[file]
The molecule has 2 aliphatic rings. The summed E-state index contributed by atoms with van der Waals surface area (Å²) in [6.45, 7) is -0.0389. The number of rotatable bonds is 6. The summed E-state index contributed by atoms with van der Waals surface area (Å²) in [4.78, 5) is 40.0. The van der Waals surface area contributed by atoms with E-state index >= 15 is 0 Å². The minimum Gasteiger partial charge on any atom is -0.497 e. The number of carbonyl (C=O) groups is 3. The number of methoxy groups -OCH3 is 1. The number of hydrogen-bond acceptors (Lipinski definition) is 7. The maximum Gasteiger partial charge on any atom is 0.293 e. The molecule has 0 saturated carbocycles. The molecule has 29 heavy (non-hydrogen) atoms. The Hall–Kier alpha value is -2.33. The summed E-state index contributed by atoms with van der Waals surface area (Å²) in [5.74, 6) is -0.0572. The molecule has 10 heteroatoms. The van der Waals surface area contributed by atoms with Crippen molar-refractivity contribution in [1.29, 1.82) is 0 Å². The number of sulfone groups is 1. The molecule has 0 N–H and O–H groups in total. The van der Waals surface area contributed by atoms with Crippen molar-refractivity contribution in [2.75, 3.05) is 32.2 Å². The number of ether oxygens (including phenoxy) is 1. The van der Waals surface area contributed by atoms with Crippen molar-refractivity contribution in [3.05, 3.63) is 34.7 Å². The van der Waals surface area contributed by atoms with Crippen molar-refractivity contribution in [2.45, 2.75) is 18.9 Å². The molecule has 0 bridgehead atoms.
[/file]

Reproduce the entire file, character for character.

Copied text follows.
The molecule has 2 aliphatic rings. The summed E-state index contributed by atoms with van der Waals surface area (Å²) in [6.45, 7) is -0.0389. The number of rotatable bonds is 6. The summed E-state index contributed by atoms with van der Waals surface area (Å²) in [4.78, 5) is 40.0. The van der Waals surface area contributed by atoms with E-state index >= 15 is 0 Å². The minimum Gasteiger partial charge on any atom is -0.497 e. The number of carbonyl (C=O) groups is 3. The number of methoxy groups -OCH3 is 1. The number of hydrogen-bond acceptors (Lipinski definition) is 7. The maximum Gasteiger partial charge on any atom is 0.293 e. The molecule has 0 saturated carbocycles. The molecule has 29 heavy (non-hydrogen) atoms. The Hall–Kier alpha value is -2.33. The summed E-state index contributed by atoms with van der Waals surface area (Å²) in [5.74, 6) is -0.0572. The molecule has 10 heteroatoms. The van der Waals surface area contributed by atoms with Crippen molar-refractivity contribution in [1.29, 1.82) is 0 Å². The number of sulfone groups is 1. The molecule has 0 N–H and O–H groups in total. The van der Waals surface area contributed by atoms with Crippen molar-refractivity contribution in [2.75, 3.05) is 32.2 Å². The number of ether oxygens (including phenoxy) is 1. The van der Waals surface area contributed by atoms with Crippen molar-refractivity contribution in [3.05, 3.63) is 34.7 Å². The van der Waals surface area contributed by atoms with Crippen molar-refractivity contribution in [2.45, 2.75) is 18.9 Å². The molecule has 0 bridgehead atoms.